It may be called the Boston Marathon, but Bostonians aren’t the only ones running it.
Runners and spectators from around the globe joined together for the 118th Boston Marathon. Hundreds of planes made their way into Boston and thousands of miles were traveled leading up to the race.
For runners, many months of hard work and dedication were put into this day. 26.2 miles is no walk in the park (literally), and preparation can be challenging and grueling.
All of this pays off once runners reach Boylston and cross the finish line.
“When I crossed it, I cried. This is my dream. For all the marathon runners of the world, the dream is of Boston,” said Chilean runner Diego Vanesuela.
And for many runners, it may be the last time they cross the finish line. Marathon participant Billy Lapidus says that this will be the last marathon he runs. He and many others felt this was a significant race to end on, considering the events of last year. Many see running this marathon as a symbol of the resilience and strength humanity still holds, even after an event as tragic as a bombing.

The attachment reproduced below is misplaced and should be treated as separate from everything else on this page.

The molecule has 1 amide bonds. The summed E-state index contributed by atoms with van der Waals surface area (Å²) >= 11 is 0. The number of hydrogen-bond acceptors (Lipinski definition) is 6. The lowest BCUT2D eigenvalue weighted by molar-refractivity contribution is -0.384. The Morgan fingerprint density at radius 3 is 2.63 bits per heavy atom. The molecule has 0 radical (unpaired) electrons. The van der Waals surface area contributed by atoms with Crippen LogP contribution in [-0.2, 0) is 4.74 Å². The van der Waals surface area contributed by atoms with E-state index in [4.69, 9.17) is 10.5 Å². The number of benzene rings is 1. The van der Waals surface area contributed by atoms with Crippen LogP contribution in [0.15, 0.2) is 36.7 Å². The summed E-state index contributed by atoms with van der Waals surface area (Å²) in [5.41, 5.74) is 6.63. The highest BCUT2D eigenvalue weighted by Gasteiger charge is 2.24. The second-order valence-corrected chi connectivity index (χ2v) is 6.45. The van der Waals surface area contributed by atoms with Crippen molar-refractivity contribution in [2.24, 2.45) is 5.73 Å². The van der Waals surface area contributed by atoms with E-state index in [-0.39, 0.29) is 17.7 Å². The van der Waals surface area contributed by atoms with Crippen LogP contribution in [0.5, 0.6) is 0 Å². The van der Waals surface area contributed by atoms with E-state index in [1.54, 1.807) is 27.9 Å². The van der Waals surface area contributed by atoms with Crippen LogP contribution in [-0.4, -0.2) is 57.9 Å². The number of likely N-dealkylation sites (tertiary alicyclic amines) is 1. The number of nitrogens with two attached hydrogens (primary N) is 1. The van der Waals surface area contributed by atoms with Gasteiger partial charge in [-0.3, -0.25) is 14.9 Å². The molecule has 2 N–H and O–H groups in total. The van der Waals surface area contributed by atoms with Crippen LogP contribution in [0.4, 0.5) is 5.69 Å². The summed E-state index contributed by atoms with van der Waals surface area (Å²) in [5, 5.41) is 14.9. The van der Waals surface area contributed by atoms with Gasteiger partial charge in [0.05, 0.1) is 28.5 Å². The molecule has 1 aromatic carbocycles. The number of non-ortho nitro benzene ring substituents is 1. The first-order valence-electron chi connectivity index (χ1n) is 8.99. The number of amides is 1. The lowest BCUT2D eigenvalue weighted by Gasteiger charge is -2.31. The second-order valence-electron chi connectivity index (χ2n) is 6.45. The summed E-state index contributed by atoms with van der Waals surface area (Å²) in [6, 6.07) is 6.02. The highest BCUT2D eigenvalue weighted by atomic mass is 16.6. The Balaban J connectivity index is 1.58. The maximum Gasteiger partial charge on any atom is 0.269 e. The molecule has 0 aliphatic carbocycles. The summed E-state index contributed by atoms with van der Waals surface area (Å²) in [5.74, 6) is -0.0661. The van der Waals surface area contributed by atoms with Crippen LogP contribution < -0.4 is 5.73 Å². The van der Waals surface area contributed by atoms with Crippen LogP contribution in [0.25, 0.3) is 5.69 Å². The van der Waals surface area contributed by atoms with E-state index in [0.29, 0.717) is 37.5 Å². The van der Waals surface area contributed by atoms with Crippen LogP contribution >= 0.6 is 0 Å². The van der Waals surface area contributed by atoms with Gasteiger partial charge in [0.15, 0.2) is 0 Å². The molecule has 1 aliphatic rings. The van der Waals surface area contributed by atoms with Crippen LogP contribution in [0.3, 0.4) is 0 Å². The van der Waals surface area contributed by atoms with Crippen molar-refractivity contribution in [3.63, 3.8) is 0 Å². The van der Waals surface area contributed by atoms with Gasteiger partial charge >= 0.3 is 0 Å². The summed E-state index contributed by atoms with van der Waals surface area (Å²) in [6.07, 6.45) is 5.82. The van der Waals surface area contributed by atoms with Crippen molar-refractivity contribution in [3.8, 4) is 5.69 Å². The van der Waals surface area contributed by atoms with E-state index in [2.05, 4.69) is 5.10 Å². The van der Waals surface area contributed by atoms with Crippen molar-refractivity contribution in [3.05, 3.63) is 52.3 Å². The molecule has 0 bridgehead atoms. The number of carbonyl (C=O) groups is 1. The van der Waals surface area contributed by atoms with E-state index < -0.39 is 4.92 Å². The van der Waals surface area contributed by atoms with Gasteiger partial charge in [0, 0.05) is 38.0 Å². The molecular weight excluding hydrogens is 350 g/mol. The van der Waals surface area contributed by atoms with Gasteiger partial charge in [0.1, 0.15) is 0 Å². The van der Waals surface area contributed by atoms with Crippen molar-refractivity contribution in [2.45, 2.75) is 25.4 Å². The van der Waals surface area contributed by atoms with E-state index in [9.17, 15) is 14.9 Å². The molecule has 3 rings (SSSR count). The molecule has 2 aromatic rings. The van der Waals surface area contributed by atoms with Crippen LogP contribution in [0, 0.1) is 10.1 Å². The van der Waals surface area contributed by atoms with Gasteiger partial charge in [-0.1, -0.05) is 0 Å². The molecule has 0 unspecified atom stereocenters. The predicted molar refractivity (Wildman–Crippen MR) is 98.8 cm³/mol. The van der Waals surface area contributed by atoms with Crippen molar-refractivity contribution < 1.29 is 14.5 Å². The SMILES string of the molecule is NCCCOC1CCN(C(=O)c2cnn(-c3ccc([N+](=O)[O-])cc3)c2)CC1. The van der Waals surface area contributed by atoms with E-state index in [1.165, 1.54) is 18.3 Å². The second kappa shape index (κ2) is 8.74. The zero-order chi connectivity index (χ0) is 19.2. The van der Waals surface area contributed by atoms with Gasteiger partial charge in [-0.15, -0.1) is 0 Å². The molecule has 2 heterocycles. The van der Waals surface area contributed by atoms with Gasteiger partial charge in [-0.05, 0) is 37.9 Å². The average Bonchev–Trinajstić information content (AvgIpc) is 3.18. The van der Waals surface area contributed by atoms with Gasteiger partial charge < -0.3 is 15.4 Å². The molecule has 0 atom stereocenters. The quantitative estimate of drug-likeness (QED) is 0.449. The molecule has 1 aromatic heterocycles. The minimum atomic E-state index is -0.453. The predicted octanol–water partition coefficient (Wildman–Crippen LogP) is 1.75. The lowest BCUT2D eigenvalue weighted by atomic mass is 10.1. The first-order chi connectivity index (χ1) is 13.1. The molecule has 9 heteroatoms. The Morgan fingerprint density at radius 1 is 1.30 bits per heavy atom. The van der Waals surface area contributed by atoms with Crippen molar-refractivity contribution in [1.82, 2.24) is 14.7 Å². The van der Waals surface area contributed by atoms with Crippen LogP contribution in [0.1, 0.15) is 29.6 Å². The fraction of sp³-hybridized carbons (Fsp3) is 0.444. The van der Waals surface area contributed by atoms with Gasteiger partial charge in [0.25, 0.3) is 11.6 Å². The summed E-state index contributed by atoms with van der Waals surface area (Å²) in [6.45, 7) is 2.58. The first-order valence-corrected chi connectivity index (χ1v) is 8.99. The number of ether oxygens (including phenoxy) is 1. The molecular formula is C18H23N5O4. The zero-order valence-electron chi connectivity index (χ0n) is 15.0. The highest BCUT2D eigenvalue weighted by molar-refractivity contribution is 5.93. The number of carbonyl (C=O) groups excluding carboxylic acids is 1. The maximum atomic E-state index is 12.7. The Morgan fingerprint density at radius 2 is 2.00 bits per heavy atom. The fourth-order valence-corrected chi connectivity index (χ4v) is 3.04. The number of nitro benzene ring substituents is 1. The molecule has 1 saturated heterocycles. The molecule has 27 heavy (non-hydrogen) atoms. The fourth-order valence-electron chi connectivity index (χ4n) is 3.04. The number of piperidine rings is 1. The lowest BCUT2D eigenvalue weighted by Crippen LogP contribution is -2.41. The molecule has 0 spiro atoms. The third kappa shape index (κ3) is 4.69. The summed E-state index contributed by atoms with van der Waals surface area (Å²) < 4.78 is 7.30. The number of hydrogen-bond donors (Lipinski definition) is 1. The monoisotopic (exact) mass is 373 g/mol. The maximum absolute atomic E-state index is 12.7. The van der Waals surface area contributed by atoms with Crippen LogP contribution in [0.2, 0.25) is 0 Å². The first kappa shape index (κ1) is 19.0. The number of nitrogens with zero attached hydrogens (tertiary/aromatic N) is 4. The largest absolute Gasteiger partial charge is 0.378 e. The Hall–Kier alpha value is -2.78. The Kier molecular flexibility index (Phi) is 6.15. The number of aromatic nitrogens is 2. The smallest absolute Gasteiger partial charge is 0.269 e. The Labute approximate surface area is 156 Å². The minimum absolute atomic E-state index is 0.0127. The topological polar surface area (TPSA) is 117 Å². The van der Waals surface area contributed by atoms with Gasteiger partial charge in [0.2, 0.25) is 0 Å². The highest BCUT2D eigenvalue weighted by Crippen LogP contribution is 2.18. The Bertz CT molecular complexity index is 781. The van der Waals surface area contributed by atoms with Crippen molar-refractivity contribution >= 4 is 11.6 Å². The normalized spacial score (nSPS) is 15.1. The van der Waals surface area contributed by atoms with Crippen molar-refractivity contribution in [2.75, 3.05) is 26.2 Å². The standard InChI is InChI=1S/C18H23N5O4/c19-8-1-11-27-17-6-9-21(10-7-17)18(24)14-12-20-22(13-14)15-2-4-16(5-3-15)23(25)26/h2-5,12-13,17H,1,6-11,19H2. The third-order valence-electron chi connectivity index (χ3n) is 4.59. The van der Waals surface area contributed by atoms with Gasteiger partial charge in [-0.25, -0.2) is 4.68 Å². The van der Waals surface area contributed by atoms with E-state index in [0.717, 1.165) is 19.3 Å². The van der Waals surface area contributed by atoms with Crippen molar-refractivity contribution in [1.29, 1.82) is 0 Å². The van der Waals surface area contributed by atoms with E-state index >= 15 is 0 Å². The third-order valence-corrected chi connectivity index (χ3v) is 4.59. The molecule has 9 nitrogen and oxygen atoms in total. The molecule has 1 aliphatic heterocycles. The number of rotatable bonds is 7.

From Hopkinton to Copley, fans lined the roads and cheered runners on as they sped by. Many spectators wore Boston Strong shirts and blue and yellow attire, holding signs for loved ones and waving flags from their native countries.
After the marathon, runners could be seen in the Public Garden and Boston Common or walking throughout the city, smiles on their faces and gleaming medals around their necks. Regardless of whether attendees came from across the ocean or across the street, they all shared the feelings of unity and glory.
“Just the spirit of the event and all the others running, and all for the same purpose, keeps me going,” said Lapidus.
To hear more about how runners prepare for the race and celebrate after, listen to the full interview with runner Billy Lapidus from Birmingham, Alabama:
And to hear about why the Boston Marathon is so significant from a foreign perspective, listen to the full interview with runner Diego Vanesuela from Chile, South America: